I think my generation was one of the first to have been told that little girls could be anything they wanted to be.
You can become an astronaut; they assured me. Although, my crippling fear of heights and average performance in math and science stood in my way.
You can become an artist like Picasso! If unintentional likeness to Picasso’s paintings would’ve made me money, perhaps I would’ve chosen that route.
Even Barbie encouraged us to think big with our careers; whenever she had a new career, my dreams changed. I think there was a time when I sincerely wanted to be a veterinarian, just because Mattel gave Barbie the cutest dog and cat accessories that I had ever seen.
Becoming a full-time, stay-at-home-mother was never a part of this initiative. At least, that was the message I got. Progressive women had to keep full-time motherhood as a choice (to be fair), but never actually celebrated this decision as a career choice. After all, raising children is not a career path; it is simply a small part of “having it all.” Staying at home with your children was a calculated pause in your dreams. Maybe I misheard, but I never sensed that motherhood was the apex of career success.
It comes as no surprise that with the advent of the encouragement for women to “do-it-all” and “have-it-all,” I have felt the sharp sting of insecurity in my decision to stay at home and raise my little boy.
Truthfully, when I shared my decision with my friends and family to stay at home with my little guy, it was met with, “are you serious?” Followed by, “I definitely didn’t see that coming.”
Neither did I. I fought hard for my position at one of the best schools in the state. I wanted that job so badly that I worked long hours to make sure I had a long-term position within the walls of the high school. I had never worked so hard for something in my entire life. I loved being a part of something bigger than myself. I loved being able to build relationships with the students and staff. I could truly say that I loved teaching 90% of the time. The other 10% I just liked it. I was happy in my career. I was so new to the profession and I was so excited about what I had left to learn.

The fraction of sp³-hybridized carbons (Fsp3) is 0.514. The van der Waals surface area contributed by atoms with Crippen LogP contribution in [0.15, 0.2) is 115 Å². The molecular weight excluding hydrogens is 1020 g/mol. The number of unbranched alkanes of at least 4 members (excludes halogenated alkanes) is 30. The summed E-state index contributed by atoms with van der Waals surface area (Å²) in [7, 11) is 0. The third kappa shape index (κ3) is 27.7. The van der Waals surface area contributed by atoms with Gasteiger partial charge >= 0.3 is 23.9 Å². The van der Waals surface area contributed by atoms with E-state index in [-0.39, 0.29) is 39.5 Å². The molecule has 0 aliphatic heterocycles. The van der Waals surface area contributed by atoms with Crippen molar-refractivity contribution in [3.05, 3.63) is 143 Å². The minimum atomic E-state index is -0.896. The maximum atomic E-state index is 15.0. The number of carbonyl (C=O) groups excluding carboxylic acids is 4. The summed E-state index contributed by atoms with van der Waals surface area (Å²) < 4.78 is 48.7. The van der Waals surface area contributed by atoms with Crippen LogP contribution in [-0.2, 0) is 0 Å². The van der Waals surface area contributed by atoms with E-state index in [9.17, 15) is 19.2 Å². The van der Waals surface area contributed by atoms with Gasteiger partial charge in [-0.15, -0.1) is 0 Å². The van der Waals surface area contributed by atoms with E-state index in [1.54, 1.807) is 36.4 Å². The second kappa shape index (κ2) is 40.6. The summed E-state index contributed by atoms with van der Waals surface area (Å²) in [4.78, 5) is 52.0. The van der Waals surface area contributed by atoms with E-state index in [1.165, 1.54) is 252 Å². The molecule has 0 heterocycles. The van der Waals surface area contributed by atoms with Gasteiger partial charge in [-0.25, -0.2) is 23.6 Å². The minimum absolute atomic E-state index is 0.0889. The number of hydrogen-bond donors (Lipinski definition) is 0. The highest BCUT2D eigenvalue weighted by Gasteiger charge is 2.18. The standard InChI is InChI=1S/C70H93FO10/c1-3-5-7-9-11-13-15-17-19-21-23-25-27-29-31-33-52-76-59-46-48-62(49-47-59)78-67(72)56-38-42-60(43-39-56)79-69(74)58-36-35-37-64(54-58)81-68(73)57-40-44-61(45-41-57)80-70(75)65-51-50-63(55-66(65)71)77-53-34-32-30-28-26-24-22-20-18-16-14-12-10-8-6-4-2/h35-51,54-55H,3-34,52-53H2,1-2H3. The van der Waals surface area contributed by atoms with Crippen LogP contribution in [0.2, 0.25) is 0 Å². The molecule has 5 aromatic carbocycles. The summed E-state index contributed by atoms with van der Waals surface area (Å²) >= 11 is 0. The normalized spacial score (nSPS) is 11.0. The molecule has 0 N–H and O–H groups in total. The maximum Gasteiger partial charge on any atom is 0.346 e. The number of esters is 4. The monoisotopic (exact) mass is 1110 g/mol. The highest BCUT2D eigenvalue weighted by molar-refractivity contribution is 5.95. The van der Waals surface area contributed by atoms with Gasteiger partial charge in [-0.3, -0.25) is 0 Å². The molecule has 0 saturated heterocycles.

And then I had the most perfect little baby boy; life as I knew it began to change. I fell in love when I saw him. I spent each of my days on maternity leave soaking up each moment. I took deep breaths in and closed my eyes. I was afraid I would’ve missed something if I didn’t take time to capture the moments with a visual snapshot. I held that little life in my arms and looked at each of his smiles and my heart broke at the thought of leaving him in someone else’s care. I knew that I had never gotten a more important role in my life. I knew that, no matter what, I didn’t want to miss a minute with him. The long days were exactly what I wanted. Met with plenty of tears and long conversations with my husband was the toughest decision of my life.
Saying goodbye to my job was not easy. It still isn’t easy. Truth be told, on some days, I miss it. I miss strange things like my drive to work; drinking coffee and listening to my morning radio show. I miss getting dressed up and saying hello and smiling at everyone. I miss being able to hug my students every day. I also miss the security that comes with stating that I teach for a living; without disapproving glances from those who don’t respect moms who stay at home with their children.